Jul 11, 2015

Felt Boards and Visual Communication

Visual communication is an important element in providing quality care in Early Childhood Education. Young children are learning new words every day. At the same time, Educators may be interacting with children who are learning a second language or children who have cognitive delays in communication. Visual communication helps language development for all children. A message that is being spoken will be sent more easily if it is combined with visual representation. Educators have a variety of ways to send messages visually, such as pictures in book, felts on a felt board, puppets and even hand gestures or signs. 

Learning Baby Signs is a convenient way to add signing to our communication process in Early Childhood Education. Baby Signs® was introduced over twenty years ago by two childhood development experts, Dr. Linda Acredolo and Dr. Susan Goodwyn whereby they extended on the basic knowledge that babies naturally talk with their hands.

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May 30, 2015

Using the Felt Board for Circle Time Transition

What is Circle Time Transition? 

In Early Childhood programs, young children participate in circle time. Circle time incorporates a variety of teacher directed activities. It is a time for children to build skills in listening, group participation, sharing ideas, learning and having fun.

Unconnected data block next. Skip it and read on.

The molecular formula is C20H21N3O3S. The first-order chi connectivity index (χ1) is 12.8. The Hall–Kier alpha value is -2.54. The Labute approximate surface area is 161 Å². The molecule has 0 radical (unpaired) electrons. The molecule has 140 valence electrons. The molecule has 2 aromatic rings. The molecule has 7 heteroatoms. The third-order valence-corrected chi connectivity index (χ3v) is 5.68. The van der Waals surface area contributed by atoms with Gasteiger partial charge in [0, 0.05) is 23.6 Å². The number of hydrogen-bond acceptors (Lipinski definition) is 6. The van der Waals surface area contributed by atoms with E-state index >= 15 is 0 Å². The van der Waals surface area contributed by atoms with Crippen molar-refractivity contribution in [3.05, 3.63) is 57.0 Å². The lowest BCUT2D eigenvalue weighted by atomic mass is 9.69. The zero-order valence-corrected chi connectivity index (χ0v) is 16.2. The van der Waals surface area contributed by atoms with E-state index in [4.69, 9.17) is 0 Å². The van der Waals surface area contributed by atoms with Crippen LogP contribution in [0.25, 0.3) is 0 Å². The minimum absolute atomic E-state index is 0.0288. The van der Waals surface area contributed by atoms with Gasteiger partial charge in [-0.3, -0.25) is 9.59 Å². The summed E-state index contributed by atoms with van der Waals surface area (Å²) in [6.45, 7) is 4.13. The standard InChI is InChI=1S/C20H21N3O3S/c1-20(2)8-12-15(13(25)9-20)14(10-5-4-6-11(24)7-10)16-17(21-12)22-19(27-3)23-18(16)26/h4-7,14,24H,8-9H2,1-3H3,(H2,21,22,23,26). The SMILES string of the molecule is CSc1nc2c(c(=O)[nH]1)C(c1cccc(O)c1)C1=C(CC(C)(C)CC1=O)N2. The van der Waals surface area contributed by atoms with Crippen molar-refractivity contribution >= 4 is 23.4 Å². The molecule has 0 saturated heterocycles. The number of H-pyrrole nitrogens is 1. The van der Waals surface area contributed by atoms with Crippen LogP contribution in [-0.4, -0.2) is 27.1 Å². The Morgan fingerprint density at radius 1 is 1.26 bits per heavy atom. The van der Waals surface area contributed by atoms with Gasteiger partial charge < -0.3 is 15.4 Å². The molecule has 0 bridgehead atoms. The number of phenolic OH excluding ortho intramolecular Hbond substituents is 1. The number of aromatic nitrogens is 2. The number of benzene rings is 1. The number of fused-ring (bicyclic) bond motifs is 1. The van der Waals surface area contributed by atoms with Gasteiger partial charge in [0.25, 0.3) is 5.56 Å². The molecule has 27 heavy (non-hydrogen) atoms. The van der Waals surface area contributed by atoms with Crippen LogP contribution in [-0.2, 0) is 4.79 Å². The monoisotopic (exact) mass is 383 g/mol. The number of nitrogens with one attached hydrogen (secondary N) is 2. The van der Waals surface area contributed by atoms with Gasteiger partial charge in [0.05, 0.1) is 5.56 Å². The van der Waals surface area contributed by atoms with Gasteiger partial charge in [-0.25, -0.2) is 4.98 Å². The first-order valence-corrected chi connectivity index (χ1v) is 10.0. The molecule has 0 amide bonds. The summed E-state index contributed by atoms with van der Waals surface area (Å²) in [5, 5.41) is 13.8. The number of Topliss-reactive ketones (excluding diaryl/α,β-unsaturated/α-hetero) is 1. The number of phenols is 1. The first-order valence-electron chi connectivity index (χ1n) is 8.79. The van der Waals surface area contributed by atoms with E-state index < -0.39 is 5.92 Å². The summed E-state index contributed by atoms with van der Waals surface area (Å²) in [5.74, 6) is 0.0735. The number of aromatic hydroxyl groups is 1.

The felt board provides Educators opportunities to provide children visual props to stories, songs, and games which teach concepts, such as matching or counting.

Another benefit of the felt board is to help with transitions. When circle or group time is finished, it is best for children to leave circle one by one into the next area. Often eating or going outside is the next activity after circle time. Circle time provides an opportunity for the other Educators to clean up and prepare for the upcoming schedule, and once ready, the children can move to washing their hands or getting ready for outside. If all the children leave the circle at once, and rush to the washroom or cubby room, it leads to problematic situations. So, a gradual transition out of circle time works best for classroom management.

Any pieces on the felt board can be used for transitions, simply by asking questions to the children. For instance, "Can you find me the bear?"

Other felt board activities, such as matching or sequencing, work particularly well with transitions and of course language development. In larger groups, in order to allow every child an opportunity to visit the felt board, you could ask children to bring pieces to the board, and then ask children to remove the pieces. In the flower example, 9 children bring a flower to the board to place in the right sequence, and 9 children remove one flower. But, with smaller groups, the children could simply take the pieces off. For example, "Jenny, could you please come to the board and find me the biggest purple flower?". When Jenny successfully completes this request, the teacher can ask the group, "Is she right? Let's give her a clap. Hooray!" Followed by, "Jenny you can go and wash your hands". The amount of time this takes with each child, will allow for a gradual transition.